Smart Home

Our 110 year-old house has been getting smarter over the last couple years. It started when we got a Google Home for Christmas 2017 and we could ask it questions, set timers, remind us about things, add events to our calendar, etc. Google added Spotify so we used it to play music and I added Chromecasts to play music over the home audio system. We added smart devices every so often as new things came out that worked with Google Assistant.

Two years later and we have 10 Google Home Minis, one original Google Home and a Google Home Hub scattered around the house. There’s hardly any place in the house we can’t talk to one. Most of them I either got free or discounted as Google aggressively marketed them to compete with Alexa.

The kids are woken up for school by the Mini in their rooms. Music can be played in any room simply by asking Google to do it. We can turn many lights on, off or dimmed with our voice. Some lights are programmed to go on and off automatically — the heat lamps for Lemon, Eva’s leopard gecko, for example. Our basement door is automatically locked (and openable without a key). We can read and set the thermostats in each area of the house. Our doorbell alerts us when someone comes to the door, even announcing who it is if it recognizes them, and can show us a video of the door so we know if it’s a solicitor we don’t want to interact with, a delivery person dropping off a package and leaving or someone we do want to see before we bother going to the door. Our garage doors can be opened and closed by voice so they’re opened before we get to the garage and we get notified if they are open too long. We can turn the TVs on off. When I go to bed I say goodnight to Google and it runs its routine to turn most lights off and dims others, make sure the basement door is locked, turns on the security system, tells me tomorrow’s weather and what is on my calendar tomorrow and asks me what time to set the alarm to wake me in the morning. In the morning, I can ask it to show me the news and I get a few news broadcasts about the news of the day. And everything can be controlled by our iPhones too, of course, if either we don’t want to talk or want to control things when not at home.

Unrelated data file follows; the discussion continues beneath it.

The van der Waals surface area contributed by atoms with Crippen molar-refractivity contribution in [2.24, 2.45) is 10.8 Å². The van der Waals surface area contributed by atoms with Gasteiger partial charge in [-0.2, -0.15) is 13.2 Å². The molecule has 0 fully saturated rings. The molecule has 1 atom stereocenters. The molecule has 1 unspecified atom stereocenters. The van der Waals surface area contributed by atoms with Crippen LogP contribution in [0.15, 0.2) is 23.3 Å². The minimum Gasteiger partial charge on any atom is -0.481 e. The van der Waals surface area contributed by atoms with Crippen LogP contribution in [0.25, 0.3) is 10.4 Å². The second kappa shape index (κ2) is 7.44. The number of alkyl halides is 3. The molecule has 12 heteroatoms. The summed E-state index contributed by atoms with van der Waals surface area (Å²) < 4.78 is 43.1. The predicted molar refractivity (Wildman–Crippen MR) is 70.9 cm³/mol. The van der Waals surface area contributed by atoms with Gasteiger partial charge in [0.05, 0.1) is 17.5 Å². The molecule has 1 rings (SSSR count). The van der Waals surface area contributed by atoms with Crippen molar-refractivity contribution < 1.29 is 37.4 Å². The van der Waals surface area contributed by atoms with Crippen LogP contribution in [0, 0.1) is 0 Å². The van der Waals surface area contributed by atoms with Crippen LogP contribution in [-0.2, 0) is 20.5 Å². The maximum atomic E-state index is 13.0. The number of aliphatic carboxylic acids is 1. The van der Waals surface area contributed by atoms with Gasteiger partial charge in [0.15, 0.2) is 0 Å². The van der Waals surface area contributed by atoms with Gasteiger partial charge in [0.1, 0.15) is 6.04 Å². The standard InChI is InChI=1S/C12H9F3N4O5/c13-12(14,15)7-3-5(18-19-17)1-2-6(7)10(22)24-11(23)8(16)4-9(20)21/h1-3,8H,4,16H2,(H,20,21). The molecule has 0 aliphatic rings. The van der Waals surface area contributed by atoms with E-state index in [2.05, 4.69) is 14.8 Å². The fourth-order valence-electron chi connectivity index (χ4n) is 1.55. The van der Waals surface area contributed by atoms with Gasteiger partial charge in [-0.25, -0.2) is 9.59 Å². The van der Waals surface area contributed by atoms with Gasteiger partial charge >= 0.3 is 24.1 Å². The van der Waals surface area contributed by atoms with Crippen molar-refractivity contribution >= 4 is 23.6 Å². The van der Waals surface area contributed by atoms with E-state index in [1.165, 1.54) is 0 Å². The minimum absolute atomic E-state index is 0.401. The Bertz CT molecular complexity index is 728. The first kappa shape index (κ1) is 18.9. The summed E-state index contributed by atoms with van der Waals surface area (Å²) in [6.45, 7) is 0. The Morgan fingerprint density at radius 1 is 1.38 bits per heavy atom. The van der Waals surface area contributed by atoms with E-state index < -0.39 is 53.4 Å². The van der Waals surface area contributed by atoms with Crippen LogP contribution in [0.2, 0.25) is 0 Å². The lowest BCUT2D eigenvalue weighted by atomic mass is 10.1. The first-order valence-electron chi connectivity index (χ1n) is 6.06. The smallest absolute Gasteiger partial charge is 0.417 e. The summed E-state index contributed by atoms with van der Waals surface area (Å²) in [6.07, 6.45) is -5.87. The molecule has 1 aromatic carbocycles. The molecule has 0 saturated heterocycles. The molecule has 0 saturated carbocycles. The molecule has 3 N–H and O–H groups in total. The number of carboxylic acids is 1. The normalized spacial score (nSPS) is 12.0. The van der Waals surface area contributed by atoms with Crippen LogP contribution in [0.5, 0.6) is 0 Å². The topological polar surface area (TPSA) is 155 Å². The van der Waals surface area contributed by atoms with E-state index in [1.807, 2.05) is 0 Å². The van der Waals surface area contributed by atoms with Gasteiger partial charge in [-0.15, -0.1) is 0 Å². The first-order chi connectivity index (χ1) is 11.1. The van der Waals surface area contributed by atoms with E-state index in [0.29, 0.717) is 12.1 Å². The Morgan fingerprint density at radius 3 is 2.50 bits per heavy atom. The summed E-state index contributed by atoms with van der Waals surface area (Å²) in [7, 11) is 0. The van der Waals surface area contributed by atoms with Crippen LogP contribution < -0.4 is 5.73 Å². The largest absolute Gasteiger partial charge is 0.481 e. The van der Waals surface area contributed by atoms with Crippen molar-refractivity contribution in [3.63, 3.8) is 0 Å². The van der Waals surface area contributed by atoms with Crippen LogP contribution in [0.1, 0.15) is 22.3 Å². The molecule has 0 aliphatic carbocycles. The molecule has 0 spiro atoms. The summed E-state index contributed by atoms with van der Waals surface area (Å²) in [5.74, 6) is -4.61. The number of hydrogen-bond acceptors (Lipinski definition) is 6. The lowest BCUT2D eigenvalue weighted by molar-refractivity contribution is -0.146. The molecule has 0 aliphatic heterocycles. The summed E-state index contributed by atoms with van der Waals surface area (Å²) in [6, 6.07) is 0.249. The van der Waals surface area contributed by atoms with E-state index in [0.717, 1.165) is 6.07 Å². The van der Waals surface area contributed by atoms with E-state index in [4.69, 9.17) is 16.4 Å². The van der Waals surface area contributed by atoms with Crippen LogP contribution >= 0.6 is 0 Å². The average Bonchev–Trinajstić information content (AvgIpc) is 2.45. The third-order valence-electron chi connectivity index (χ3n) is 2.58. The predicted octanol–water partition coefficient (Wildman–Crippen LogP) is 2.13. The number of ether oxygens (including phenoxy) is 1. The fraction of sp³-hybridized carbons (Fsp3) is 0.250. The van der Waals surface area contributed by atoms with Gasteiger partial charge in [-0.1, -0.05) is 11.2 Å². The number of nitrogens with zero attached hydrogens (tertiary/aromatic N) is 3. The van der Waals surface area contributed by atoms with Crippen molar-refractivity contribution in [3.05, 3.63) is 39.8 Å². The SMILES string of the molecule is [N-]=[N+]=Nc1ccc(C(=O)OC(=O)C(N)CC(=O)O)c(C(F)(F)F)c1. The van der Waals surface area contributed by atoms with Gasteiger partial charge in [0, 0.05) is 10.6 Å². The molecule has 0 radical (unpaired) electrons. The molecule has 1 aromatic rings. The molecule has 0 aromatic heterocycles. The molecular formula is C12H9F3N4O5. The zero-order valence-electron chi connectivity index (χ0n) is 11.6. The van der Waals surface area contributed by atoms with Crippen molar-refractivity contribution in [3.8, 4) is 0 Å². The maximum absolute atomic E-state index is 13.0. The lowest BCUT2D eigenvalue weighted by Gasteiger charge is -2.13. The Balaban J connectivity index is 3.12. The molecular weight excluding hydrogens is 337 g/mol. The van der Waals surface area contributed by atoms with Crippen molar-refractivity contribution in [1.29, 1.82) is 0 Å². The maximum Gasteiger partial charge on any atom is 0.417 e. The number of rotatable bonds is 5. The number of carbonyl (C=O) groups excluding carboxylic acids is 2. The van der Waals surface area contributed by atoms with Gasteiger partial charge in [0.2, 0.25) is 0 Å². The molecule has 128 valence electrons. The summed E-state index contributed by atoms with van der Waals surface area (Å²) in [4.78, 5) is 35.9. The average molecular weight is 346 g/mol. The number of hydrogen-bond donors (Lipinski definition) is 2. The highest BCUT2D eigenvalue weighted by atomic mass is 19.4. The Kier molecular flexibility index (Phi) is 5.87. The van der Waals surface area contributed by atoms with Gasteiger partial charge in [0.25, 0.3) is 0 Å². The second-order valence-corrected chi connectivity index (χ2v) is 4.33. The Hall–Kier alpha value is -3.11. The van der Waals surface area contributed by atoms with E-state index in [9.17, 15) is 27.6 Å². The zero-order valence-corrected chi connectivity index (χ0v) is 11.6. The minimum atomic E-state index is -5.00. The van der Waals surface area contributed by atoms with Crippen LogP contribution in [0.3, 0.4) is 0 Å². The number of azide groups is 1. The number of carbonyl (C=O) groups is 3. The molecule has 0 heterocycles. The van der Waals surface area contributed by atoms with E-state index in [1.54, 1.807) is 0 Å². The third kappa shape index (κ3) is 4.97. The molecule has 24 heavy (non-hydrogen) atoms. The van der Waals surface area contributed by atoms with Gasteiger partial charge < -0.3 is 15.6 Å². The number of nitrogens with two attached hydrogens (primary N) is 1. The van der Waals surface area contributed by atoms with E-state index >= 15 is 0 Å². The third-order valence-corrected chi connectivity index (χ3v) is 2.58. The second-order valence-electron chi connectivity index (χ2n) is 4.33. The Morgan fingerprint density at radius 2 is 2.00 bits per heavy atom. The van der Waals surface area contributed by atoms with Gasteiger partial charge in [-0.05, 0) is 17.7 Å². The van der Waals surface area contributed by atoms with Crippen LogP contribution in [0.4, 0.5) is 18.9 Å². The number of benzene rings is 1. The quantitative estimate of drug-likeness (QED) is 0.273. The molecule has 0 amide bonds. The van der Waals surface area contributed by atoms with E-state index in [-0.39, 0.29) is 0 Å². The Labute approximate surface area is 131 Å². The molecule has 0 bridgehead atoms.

It keeps getting better… today I replaced 6 normal Lutron dimmers with smart Lutron RadioRA2 dimmers to control more lights.

Google Assistant isn’t without its problems but Google has steadily improved it and fixed most annoyances. All in all, I feel like I’m living in the future!

Beoplay A9

The Beoplay A9 was delivered today! A single speaker fills the room with sound (and can get loud!), sounds amazing, warm and bright, and looks like a piece of furniture in our living room.

It has an amplifier built-in and music is streamed over WiFi so the only wire it needs is an electrical plug and can be placed anywhere.

Trekz Aftershokz Air 🎧

I’ve used and ruined several sports headphones over the years because headphones, even ones marketed as sports headphones, can’t resist sweat for very long. These Trekz Aftershokz Air headphones have lasted the longest by far – 18 months so far of at least 5 days a week of use – for me and I like them so much that I just bought (and received today) a second pair as a backup in case I forget to charge them one day or when they eventually do fail since nothing lasts forever. I don’t want to discover that I can’t use them when I need them.

What makes them special is that they are bone conduction headphones – they don’t go in your ears, they go around your ears and transmit sound through your cheek bones to your eardrum. They’re marketed as a more safe pair of headphones because they don’t block your hearing so you can still hear outside sounds when you’re running or biking or brewing beer. But to me, the big benefit is that they don’t get as sweaty as in-ear headphones. They’re also more comfortable to me – I have never liked wearing in-ear headphones for very long and I sometimes forget I’m wearing these and leave the gym with them still on.

It seems like they wouldn’t sound good but they sound every bit as good as a headphone in your ear. The human ear is quite amazing, I guess. They’re not audiophile quality, of course, but they do sound good.

However, the first pair I had did fail after just a couple months. The company suggested that I had plugged them in to charge while they were still wet and caused a short or malfunction. Maybe. They replaced them under warranty and the replacement has been perfect. I now wait for them to dry before charging them and haven’t had a problem since. And now with a second pair I don’t have to worry if I didn’t charge them.

Snow day

Anticipating a couple days without school and childcare, Edie (Fiona’s mom) organized an impromptu group of activities. All the kids went to one house and did crafts this morning, then they all came to our house for foosball, ping pong, trampoline, snow cone-making and a movie.

Fiona, Eva and Iris:

It continued to snow all afternoon, the view from my office:

We lost power for about 15 seconds which may be foreshadowing a longer outage if the coming rain turns into freezing rain.

By 4pm the snow seems to be about done. 13 inches/33cm. This is the most snow I’ve experienced in my 22 years in Seattle.

5:47pm: It’s official, Seattle Schools are closed tomorrow.